3 reasons to buy – and not buy — Rolls-Royce shares

The Rolls-Royce share price trades on a rock-bottom PEG earnings multiple right now. Is it too cheap for me to miss?

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Image: Rolls-Royce

Fresh bouts of market volatility have battered Rolls-Royce’s Holdings (LSE: RR) share price in recent days. The engine builder slumped to its cheapest since November 2020 this week before bouncing off these lows.

The Rolls-Royce share price remains firmly stuck in penny stock territory at 88p. And on paper it seems to offer excellent value.

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City analysts expect Rolls-Royce’s earnings to rise from 0.11p per share in 2021 to 3.1p this year. Consequently the business trades on a forward price-to-earnings growth (PEG) reading well, well below the bargain benchmark of one.

Why I’d buy Rolls-Royce shares

So is now the time for me to buy Rolls-Royce shares? Here are three reasons why the answer could be ‘yes’:

#1: The civil aerospace market continues to improve. Flying hours for Rolls-Royce’s engines have rebounded strongly as Covid-19 travel restrictions have ended. The business said today that “passenger demand is recovering on routes where travel restrictions have been lifted” like Europe and the Americas. As a consequence, flying hours for its engines rocketed 42% in the first half.

#2: Defence spending increases. Rolls-Royce is also a major hardware supplier to military customers. It is therefore well placed to exploit rising defence expenditure as the geopolitical landscape worsens. On Thursday, the business celebrated a “strong performance” in this business line between January and June as well as its “strong order backlog”.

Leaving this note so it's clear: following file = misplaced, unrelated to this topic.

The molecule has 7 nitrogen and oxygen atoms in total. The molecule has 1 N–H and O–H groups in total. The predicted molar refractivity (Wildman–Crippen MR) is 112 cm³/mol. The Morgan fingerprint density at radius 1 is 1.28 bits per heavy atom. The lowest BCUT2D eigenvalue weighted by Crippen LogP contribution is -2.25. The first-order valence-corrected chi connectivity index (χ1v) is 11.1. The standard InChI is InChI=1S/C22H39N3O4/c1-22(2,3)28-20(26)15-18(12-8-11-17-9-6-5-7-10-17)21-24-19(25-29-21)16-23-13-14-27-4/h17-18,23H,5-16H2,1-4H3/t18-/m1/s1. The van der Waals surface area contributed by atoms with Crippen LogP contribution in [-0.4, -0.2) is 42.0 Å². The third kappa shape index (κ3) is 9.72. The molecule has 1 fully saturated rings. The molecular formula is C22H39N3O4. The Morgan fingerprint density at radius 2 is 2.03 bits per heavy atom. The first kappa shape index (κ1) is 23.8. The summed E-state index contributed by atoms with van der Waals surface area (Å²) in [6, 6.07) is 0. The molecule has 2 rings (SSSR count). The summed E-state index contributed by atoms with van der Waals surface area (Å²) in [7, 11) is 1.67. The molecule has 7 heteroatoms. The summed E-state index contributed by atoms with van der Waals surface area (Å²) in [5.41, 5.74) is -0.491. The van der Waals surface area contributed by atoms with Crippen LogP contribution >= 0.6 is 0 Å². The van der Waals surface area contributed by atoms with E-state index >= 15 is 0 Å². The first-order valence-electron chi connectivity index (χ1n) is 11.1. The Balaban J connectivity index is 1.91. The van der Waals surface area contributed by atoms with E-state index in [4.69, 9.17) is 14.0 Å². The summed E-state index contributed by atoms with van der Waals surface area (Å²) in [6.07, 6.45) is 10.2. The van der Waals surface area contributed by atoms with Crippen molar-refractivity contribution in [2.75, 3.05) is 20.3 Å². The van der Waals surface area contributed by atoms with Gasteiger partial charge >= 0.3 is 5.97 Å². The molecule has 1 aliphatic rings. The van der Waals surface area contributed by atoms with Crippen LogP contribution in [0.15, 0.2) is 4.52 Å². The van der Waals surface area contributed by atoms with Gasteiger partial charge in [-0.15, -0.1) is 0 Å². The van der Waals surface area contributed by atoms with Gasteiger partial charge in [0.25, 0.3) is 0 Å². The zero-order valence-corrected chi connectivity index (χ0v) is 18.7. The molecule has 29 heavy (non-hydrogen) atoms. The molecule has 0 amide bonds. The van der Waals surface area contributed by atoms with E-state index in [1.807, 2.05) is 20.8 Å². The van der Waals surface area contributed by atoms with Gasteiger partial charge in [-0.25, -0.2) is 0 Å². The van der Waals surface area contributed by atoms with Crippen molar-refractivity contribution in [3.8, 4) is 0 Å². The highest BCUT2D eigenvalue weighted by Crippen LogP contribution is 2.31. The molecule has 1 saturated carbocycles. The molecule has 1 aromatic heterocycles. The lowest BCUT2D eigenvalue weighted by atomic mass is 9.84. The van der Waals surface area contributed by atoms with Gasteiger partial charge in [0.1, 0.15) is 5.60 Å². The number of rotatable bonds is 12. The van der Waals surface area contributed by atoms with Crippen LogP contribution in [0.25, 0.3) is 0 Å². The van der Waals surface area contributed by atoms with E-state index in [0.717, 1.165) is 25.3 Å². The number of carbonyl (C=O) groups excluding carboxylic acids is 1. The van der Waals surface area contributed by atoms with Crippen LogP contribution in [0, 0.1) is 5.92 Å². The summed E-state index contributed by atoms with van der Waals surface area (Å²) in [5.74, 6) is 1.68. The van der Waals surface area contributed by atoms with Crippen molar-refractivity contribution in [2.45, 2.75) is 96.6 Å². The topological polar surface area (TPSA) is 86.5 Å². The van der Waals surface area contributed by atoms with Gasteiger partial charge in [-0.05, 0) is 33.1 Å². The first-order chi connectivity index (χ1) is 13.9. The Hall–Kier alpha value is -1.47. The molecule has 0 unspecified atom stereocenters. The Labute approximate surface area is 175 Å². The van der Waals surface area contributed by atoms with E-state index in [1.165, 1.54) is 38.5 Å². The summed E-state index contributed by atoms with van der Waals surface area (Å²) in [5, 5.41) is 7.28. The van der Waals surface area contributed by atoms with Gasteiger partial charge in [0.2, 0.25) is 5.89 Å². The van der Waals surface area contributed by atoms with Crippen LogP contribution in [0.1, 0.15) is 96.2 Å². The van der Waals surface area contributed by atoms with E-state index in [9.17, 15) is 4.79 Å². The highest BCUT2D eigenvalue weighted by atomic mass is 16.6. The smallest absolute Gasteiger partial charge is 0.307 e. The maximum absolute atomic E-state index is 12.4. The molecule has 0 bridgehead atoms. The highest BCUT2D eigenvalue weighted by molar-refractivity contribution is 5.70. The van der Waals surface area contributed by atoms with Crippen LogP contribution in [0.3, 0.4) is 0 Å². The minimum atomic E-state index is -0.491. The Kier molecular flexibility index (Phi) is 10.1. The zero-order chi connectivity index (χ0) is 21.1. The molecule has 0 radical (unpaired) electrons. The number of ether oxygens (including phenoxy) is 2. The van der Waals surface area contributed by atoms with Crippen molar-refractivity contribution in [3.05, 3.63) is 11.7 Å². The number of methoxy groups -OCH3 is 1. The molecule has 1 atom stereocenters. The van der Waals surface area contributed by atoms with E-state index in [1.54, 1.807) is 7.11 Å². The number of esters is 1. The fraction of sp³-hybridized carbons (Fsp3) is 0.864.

#3: Nuclear operations suggest a bright future. The UK government has spoken encouragingly of the vital role nuclear power will play in the country’s green energy strategy. It’s one that Rolls-Royce will play a critical role in by building a series of small-scale reactors across the country. The business is accelerating hiring in its nuclear division too to make the most of this growth opportunity.

Why Rolls-Royce is highly risky

However, there are several reasons why I’m still reluctant to buy Rolls-Royce despite its cheap share price. These include:

#1: Fresh turbulence for civil aviation. The outlook for the airline industry has muddied considerably in 2022. Rising inflation threatens to derail travel-related spending among consumers and businesses. Airline profits are also in jeopardy from a period of prolonged high oil prices and other ballooning costs.

#2: Will engine orders dry up? A fresh downturn in the aviation industry could constrain the recent recovery in Rolls-Royce’s flying hours. It might also cause aircraft orders to dry up again or prompt more plane cancellations that could hammer Rolls-Royce’s share price. AirAsia X recently cancelled an order of 63 Rolls-Royce engine powered A330neo aircraft with Airbus.

#3: Debt remains eye-wateringly high. Net debt at Rolls-Royce has risen sharply since the start of the pandemic and hit an enormous £5.2bn at the end of December. This has the potential to hit earnings growth by limiting investment. It could also put the enginebuilder in huge peril again if, say, the Covid-19 resurgence in China becomes a global issue again.

The verdict

The Rolls-Royce share is cheap. But I think the FTSE 100 firm still exposes investors like me to too much risk. I’d rather buy other UK shares today.

Should you invest £1,000 in Rolls-Royce right now?

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Royston Wild has no position in any of the shares mentioned. The Motley Fool UK has no position in any of the shares mentioned. Views expressed on the companies mentioned in this article are those of the writer and therefore may differ from the official recommendations we make in our subscription services such as Share Advisor, Hidden Winners and Pro. Here at The Motley Fool we believe that considering a diverse range of insights makes us better investors.

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